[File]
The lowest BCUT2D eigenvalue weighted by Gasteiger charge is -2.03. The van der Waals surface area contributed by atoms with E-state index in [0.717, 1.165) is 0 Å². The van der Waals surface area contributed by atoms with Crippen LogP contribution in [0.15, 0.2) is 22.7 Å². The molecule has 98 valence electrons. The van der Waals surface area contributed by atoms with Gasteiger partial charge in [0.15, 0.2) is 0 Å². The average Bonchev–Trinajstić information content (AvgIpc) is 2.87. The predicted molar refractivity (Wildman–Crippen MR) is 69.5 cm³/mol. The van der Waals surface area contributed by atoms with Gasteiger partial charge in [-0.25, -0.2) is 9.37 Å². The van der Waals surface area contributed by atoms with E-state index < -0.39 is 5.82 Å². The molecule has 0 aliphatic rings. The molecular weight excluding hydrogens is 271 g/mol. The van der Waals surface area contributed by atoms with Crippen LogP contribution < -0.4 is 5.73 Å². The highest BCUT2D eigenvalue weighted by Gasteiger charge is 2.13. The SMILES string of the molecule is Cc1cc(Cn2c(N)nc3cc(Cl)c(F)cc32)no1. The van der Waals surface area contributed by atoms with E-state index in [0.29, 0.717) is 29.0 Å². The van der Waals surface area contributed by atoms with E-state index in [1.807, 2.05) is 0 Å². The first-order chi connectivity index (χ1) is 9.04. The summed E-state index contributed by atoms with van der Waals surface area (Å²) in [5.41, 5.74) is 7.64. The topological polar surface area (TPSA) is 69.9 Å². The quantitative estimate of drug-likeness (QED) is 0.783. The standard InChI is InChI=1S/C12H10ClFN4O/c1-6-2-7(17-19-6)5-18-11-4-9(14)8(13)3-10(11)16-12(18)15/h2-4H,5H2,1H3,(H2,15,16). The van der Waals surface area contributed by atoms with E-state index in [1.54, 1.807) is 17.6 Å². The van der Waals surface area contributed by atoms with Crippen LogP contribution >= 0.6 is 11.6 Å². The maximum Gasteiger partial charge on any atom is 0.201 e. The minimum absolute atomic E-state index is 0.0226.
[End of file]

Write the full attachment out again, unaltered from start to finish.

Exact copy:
The lowest BCUT2D eigenvalue weighted by Gasteiger charge is -2.03. The van der Waals surface area contributed by atoms with E-state index in [0.717, 1.165) is 0 Å². The van der Waals surface area contributed by atoms with Crippen LogP contribution in [0.15, 0.2) is 22.7 Å². The molecule has 98 valence electrons. The van der Waals surface area contributed by atoms with Gasteiger partial charge in [0.15, 0.2) is 0 Å². The average Bonchev–Trinajstić information content (AvgIpc) is 2.87. The predicted molar refractivity (Wildman–Crippen MR) is 69.5 cm³/mol. The van der Waals surface area contributed by atoms with Gasteiger partial charge in [-0.25, -0.2) is 9.37 Å². The van der Waals surface area contributed by atoms with E-state index < -0.39 is 5.82 Å². The molecule has 0 aliphatic rings. The molecular weight excluding hydrogens is 271 g/mol. The van der Waals surface area contributed by atoms with Crippen LogP contribution < -0.4 is 5.73 Å². The highest BCUT2D eigenvalue weighted by Gasteiger charge is 2.13. The SMILES string of the molecule is Cc1cc(Cn2c(N)nc3cc(Cl)c(F)cc32)no1. The van der Waals surface area contributed by atoms with E-state index in [0.29, 0.717) is 29.0 Å². The van der Waals surface area contributed by atoms with E-state index in [1.807, 2.05) is 0 Å². The first-order chi connectivity index (χ1) is 9.04. The summed E-state index contributed by atoms with van der Waals surface area (Å²) in [5.41, 5.74) is 7.64. The topological polar surface area (TPSA) is 69.9 Å². The quantitative estimate of drug-likeness (QED) is 0.783. The standard InChI is InChI=1S/C12H10ClFN4O/c1-6-2-7(17-19-6)5-18-11-4-9(14)8(13)3-10(11)16-12(18)15/h2-4H,5H2,1H3,(H2,15,16). The van der Waals surface area contributed by atoms with E-state index in [1.54, 1.807) is 17.6 Å². The van der Waals surface area contributed by atoms with Crippen LogP contribution >= 0.6 is 11.6 Å². The maximum Gasteiger partial charge on any atom is 0.201 e. The minimum absolute atomic E-state index is 0.0226.